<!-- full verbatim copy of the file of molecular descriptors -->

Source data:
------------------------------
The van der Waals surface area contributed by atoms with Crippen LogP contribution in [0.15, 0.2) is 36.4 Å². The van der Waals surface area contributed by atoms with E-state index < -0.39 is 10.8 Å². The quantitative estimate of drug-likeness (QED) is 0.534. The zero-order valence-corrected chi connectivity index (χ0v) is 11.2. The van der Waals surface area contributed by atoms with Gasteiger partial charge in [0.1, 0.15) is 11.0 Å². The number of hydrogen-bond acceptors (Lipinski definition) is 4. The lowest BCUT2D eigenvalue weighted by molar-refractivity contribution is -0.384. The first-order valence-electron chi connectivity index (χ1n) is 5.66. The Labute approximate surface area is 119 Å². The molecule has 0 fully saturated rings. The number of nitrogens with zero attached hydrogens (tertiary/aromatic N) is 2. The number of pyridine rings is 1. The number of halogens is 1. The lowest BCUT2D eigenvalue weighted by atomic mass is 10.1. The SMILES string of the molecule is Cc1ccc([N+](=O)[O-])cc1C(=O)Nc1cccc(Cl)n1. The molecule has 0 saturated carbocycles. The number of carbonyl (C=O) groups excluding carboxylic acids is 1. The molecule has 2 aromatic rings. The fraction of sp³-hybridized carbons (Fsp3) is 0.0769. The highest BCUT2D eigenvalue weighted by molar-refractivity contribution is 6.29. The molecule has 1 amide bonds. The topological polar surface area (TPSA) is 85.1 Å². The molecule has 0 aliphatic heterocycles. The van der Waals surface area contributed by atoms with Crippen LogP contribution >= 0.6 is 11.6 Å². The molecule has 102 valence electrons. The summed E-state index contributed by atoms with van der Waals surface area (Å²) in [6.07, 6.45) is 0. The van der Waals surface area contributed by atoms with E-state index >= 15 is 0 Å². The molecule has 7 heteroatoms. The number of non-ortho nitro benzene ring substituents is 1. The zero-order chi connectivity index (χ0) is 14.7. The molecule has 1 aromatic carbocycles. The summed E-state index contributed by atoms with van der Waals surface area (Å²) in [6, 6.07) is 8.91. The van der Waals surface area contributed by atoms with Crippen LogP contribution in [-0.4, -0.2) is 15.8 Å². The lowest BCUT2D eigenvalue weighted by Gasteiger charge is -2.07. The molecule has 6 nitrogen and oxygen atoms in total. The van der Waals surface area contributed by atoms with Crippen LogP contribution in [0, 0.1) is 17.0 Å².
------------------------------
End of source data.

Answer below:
The van der Waals surface area contributed by atoms with Crippen LogP contribution in [0.15, 0.2) is 36.4 Å². The van der Waals surface area contributed by atoms with E-state index < -0.39 is 10.8 Å². The quantitative estimate of drug-likeness (QED) is 0.534. The zero-order valence-corrected chi connectivity index (χ0v) is 11.2. The van der Waals surface area contributed by atoms with Gasteiger partial charge in [0.1, 0.15) is 11.0 Å². The number of hydrogen-bond acceptors (Lipinski definition) is 4. The lowest BCUT2D eigenvalue weighted by molar-refractivity contribution is -0.384. The first-order valence-electron chi connectivity index (χ1n) is 5.66. The Labute approximate surface area is 119 Å². The molecule has 0 fully saturated rings. The number of nitrogens with zero attached hydrogens (tertiary/aromatic N) is 2. The number of pyridine rings is 1. The number of halogens is 1. The lowest BCUT2D eigenvalue weighted by atomic mass is 10.1. The SMILES string of the molecule is Cc1ccc([N+](=O)[O-])cc1C(=O)Nc1cccc(Cl)n1. The molecule has 0 saturated carbocycles. The number of carbonyl (C=O) groups excluding carboxylic acids is 1. The molecule has 2 aromatic rings. The fraction of sp³-hybridized carbons (Fsp3) is 0.0769. The highest BCUT2D eigenvalue weighted by molar-refractivity contribution is 6.29. The molecule has 1 amide bonds. The topological polar surface area (TPSA) is 85.1 Å². The molecule has 0 aliphatic heterocycles. The van der Waals surface area contributed by atoms with Crippen LogP contribution >= 0.6 is 11.6 Å². The molecule has 102 valence electrons. The summed E-state index contributed by atoms with van der Waals surface area (Å²) in [6.07, 6.45) is 0. The van der Waals surface area contributed by atoms with E-state index >= 15 is 0 Å². The molecule has 7 heteroatoms. The number of non-ortho nitro benzene ring substituents is 1. The zero-order chi connectivity index (χ0) is 14.7. The molecule has 1 aromatic carbocycles. The summed E-state index contributed by atoms with van der Waals surface area (Å²) in [6, 6.07) is 8.91. The van der Waals surface area contributed by atoms with Crippen LogP contribution in [-0.4, -0.2) is 15.8 Å². The lowest BCUT2D eigenvalue weighted by Gasteiger charge is -2.07. The molecule has 6 nitrogen and oxygen atoms in total. The van der Waals surface area contributed by atoms with Crippen LogP contribution in [0, 0.1) is 17.0 Å².